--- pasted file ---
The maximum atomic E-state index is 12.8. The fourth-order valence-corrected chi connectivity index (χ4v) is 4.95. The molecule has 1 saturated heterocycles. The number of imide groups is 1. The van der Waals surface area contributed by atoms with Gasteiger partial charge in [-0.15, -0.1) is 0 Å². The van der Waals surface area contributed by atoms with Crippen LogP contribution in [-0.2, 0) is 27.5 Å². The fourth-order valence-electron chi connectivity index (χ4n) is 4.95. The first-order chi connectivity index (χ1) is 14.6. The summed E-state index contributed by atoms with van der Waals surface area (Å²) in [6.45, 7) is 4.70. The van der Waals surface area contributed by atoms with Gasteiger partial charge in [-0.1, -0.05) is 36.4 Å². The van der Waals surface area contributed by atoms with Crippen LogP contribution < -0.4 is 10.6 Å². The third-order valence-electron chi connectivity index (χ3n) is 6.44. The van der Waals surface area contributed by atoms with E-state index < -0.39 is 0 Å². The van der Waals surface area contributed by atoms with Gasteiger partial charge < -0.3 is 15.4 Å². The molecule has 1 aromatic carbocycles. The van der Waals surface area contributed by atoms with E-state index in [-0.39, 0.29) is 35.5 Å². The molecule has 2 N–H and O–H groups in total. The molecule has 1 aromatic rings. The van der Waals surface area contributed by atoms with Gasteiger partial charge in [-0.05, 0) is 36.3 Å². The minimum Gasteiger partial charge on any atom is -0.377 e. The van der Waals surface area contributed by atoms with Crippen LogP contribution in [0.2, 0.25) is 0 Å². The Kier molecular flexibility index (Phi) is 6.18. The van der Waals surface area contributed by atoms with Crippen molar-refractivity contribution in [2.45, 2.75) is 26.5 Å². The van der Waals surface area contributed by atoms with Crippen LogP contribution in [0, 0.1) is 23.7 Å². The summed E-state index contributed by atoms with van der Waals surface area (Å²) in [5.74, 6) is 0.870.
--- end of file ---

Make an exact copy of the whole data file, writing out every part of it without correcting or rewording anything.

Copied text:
The maximum atomic E-state index is 12.8. The fourth-order valence-corrected chi connectivity index (χ4v) is 4.95. The molecule has 1 saturated heterocycles. The number of imide groups is 1. The van der Waals surface area contributed by atoms with Gasteiger partial charge in [-0.15, -0.1) is 0 Å². The van der Waals surface area contributed by atoms with Crippen LogP contribution in [-0.2, 0) is 27.5 Å². The fourth-order valence-electron chi connectivity index (χ4n) is 4.95. The first-order chi connectivity index (χ1) is 14.6. The summed E-state index contributed by atoms with van der Waals surface area (Å²) in [6.45, 7) is 4.70. The van der Waals surface area contributed by atoms with Gasteiger partial charge in [-0.1, -0.05) is 36.4 Å². The van der Waals surface area contributed by atoms with Crippen LogP contribution < -0.4 is 10.6 Å². The third-order valence-electron chi connectivity index (χ3n) is 6.44. The van der Waals surface area contributed by atoms with E-state index < -0.39 is 0 Å². The van der Waals surface area contributed by atoms with Gasteiger partial charge < -0.3 is 15.4 Å². The molecule has 1 aromatic carbocycles. The van der Waals surface area contributed by atoms with E-state index in [-0.39, 0.29) is 35.5 Å². The molecule has 2 N–H and O–H groups in total. The molecule has 1 aromatic rings. The van der Waals surface area contributed by atoms with Gasteiger partial charge in [-0.05, 0) is 36.3 Å². The minimum Gasteiger partial charge on any atom is -0.377 e. The van der Waals surface area contributed by atoms with Crippen LogP contribution in [0.2, 0.25) is 0 Å². The Kier molecular flexibility index (Phi) is 6.18. The van der Waals surface area contributed by atoms with Crippen molar-refractivity contribution in [2.45, 2.75) is 26.5 Å². The van der Waals surface area contributed by atoms with Crippen LogP contribution in [0, 0.1) is 23.7 Å². The summed E-state index contributed by atoms with van der Waals surface area (Å²) in [5.74, 6) is 0.870.